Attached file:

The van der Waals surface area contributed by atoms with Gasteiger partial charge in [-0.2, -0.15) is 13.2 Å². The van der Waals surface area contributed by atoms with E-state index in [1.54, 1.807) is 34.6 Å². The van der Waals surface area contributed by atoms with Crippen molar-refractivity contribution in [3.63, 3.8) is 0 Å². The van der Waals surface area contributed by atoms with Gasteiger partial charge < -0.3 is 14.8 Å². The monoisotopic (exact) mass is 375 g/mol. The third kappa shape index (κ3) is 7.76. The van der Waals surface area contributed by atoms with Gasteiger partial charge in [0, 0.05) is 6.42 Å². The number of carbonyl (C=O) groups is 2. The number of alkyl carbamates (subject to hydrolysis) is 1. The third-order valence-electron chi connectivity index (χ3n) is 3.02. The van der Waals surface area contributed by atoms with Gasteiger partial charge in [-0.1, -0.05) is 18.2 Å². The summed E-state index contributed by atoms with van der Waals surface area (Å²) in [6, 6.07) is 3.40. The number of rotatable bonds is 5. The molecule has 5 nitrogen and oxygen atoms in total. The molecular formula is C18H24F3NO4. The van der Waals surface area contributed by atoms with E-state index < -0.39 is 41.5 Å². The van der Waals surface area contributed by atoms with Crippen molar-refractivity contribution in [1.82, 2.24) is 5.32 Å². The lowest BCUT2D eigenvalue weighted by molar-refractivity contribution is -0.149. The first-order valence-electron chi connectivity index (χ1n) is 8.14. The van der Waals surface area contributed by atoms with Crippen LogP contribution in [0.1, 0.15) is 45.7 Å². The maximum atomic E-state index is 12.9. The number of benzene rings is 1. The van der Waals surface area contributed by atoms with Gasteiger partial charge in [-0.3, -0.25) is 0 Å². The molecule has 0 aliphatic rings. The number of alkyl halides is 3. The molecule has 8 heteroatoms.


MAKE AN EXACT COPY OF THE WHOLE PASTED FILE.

The van der Waals surface area contributed by atoms with Gasteiger partial charge in [-0.2, -0.15) is 13.2 Å². The van der Waals surface area contributed by atoms with E-state index in [1.54, 1.807) is 34.6 Å². The van der Waals surface area contributed by atoms with Crippen molar-refractivity contribution in [3.63, 3.8) is 0 Å². The van der Waals surface area contributed by atoms with Gasteiger partial charge < -0.3 is 14.8 Å². The monoisotopic (exact) mass is 375 g/mol. The third kappa shape index (κ3) is 7.76. The van der Waals surface area contributed by atoms with Gasteiger partial charge in [0, 0.05) is 6.42 Å². The number of carbonyl (C=O) groups is 2. The number of alkyl carbamates (subject to hydrolysis) is 1. The third-order valence-electron chi connectivity index (χ3n) is 3.02. The van der Waals surface area contributed by atoms with Gasteiger partial charge in [-0.1, -0.05) is 18.2 Å². The summed E-state index contributed by atoms with van der Waals surface area (Å²) in [6, 6.07) is 3.40. The number of rotatable bonds is 5. The molecule has 5 nitrogen and oxygen atoms in total. The molecular formula is C18H24F3NO4. The van der Waals surface area contributed by atoms with E-state index < -0.39 is 41.5 Å². The van der Waals surface area contributed by atoms with Crippen molar-refractivity contribution in [1.82, 2.24) is 5.32 Å². The lowest BCUT2D eigenvalue weighted by molar-refractivity contribution is -0.149. The first-order valence-electron chi connectivity index (χ1n) is 8.14. The van der Waals surface area contributed by atoms with Crippen LogP contribution in [0.1, 0.15) is 45.7 Å². The maximum atomic E-state index is 12.9. The number of benzene rings is 1. The van der Waals surface area contributed by atoms with Gasteiger partial charge in [-0.3, -0.25) is 0 Å². The molecule has 0 aliphatic rings. The number of alkyl halides is 3. The molecule has 8 heteroatoms.